Serial Volunteers Need to Avoid Burnout

Parents step up and fill various volunteer roles within the community. Finding a balance between volunteer work and other responsibilities is key.

Americans volunteer their time and talents generously. According to the Corporation for National and Community Service’s Volunteering in America report, 63.4 million Americans volunteered to help their communities in 2009. When added up, those volunteers contributed an estimated 8.1 billion hours of service, totaling an estimated monetary value of nearly $169 billion.

With an economic crisis and its effects looming, communities rely on unpaid helpers more than ever. And volunteers stepped up last year, registering the highest one-year increase in the number of volunteers, according to the report. Many of those volunteers have additional responsibilities, including parenting and careers. While the need for volunteers continues to grow, so do the chances of volunteer burnout.

Recognizing Volunteer Burnout

Amanda Storn wanted to do her part to give back to the community where she and her husband raise their two young children. Saying no wasn’t the norm for this stay-at-home mom from Kansas. But saying yes created major volunteer burnout. It began gradually, she said, but eventually piled up to a load of stress that affected her entire household.

“I was a Girl Scouts troop leader, volunteering at two schools, a board member, and an aerobics instructor,” Mrs. Storn said during an interview with Suite 101. “It was too much. I was so stressed and crabby. I kept telling myself, ‘If I can just get through this week, next week will be better.’ It didn’t seem to do that – ever.”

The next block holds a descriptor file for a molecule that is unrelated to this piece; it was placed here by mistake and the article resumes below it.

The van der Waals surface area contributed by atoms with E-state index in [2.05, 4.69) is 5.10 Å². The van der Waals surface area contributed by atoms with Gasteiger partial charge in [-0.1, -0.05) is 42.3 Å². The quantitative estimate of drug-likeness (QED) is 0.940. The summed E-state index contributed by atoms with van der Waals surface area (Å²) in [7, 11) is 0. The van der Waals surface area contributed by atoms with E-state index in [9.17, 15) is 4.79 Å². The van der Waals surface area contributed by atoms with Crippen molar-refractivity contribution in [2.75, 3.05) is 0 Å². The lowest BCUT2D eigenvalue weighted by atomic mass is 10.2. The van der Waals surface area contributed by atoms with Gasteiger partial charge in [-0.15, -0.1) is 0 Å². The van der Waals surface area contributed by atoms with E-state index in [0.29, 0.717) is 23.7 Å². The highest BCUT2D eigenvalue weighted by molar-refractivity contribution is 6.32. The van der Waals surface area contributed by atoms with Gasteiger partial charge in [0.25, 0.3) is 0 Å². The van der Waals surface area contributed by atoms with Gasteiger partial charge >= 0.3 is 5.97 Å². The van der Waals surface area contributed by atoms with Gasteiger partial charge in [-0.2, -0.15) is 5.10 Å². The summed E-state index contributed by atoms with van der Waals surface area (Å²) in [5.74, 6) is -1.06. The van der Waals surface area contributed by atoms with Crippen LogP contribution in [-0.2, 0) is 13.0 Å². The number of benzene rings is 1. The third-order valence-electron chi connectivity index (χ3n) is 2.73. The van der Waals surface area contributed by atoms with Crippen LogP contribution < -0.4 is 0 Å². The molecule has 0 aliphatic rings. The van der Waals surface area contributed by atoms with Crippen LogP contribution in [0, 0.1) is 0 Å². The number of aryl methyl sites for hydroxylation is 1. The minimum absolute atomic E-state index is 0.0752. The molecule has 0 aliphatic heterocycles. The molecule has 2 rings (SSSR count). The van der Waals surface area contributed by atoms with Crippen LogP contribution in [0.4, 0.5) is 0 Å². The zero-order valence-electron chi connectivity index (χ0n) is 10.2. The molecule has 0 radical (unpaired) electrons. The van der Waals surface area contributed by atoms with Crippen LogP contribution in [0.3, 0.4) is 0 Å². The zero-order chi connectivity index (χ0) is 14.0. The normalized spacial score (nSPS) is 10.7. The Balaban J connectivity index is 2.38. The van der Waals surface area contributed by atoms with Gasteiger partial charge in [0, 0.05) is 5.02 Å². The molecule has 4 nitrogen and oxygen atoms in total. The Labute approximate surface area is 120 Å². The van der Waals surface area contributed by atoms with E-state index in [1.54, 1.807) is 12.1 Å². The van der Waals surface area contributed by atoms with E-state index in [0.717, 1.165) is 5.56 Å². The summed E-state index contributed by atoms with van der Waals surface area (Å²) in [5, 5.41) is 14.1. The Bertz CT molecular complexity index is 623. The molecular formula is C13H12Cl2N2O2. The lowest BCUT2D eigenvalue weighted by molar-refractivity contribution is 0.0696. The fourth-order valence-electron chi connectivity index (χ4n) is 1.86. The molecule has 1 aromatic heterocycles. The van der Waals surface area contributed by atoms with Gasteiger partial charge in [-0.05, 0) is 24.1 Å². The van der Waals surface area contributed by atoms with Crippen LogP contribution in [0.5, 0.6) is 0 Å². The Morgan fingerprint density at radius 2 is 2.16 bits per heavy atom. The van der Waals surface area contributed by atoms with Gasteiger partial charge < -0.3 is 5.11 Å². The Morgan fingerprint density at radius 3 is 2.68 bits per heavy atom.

The solution came for this busy mom at the end of the school year when her volunteer commitments wound down. She focused on her children during the summer and begin a new school year with a concerted effort to avoid sign-up sheets – at least for a while. In the meantime, she still serves as a troop leader and helps out at church and the kids’ school, but she’s trying to limit herself to one volunteer job at a time at each place.

Reasons Stay-at-Home Moms Volunteer

Their reasons for volunteering vary. Some see it as a way to “give back to society” in exchange for their economic situation allowing them the “privilege” of staying home with their children, write Karine Moe and Dianna Shandy in their book Glass Ceilings & 100-Hour Couples (University of Georgia Press, 2010).

Others look toward the future. Some view volunteering “as a way to grow and prepare for future paid work,” according to Drs. Moe and Shandy. Volunteering allows them the opportunity to learn new skills and sharpen current abilities. “These skills can then be parlayed into bullet points on a future résumé,” write Drs. Moe and Shandy. And because some don’t view stay-at-home parent status as a job title, some 24/7 moms and dads volunteer in order to maintain a particular identity.

After having two children, Amanda wanted to do her part to give back. Saying no didn’t come easy for this stay-at-home mom from Kansas. But eventually, saying yes led to volunteer burnout. “It started for me gradually,” Mrs. Storn said in an interview with “I always thought when I worked, I would volunteer because I’d have time to give back to the community.”

The schools her children attended needed help. So did her church. “I was a Girl Scouts troop leader, volunteering at two schools, a board member, and an aerobics instructor,” Mrs. Storn said. “It was too much. I was so stressed and crabby. I kept telling myself, ‘If I can just get through this week, next week will be better.’ It didn’t seem to do that – ever.”

Effects of Volunteer Burnout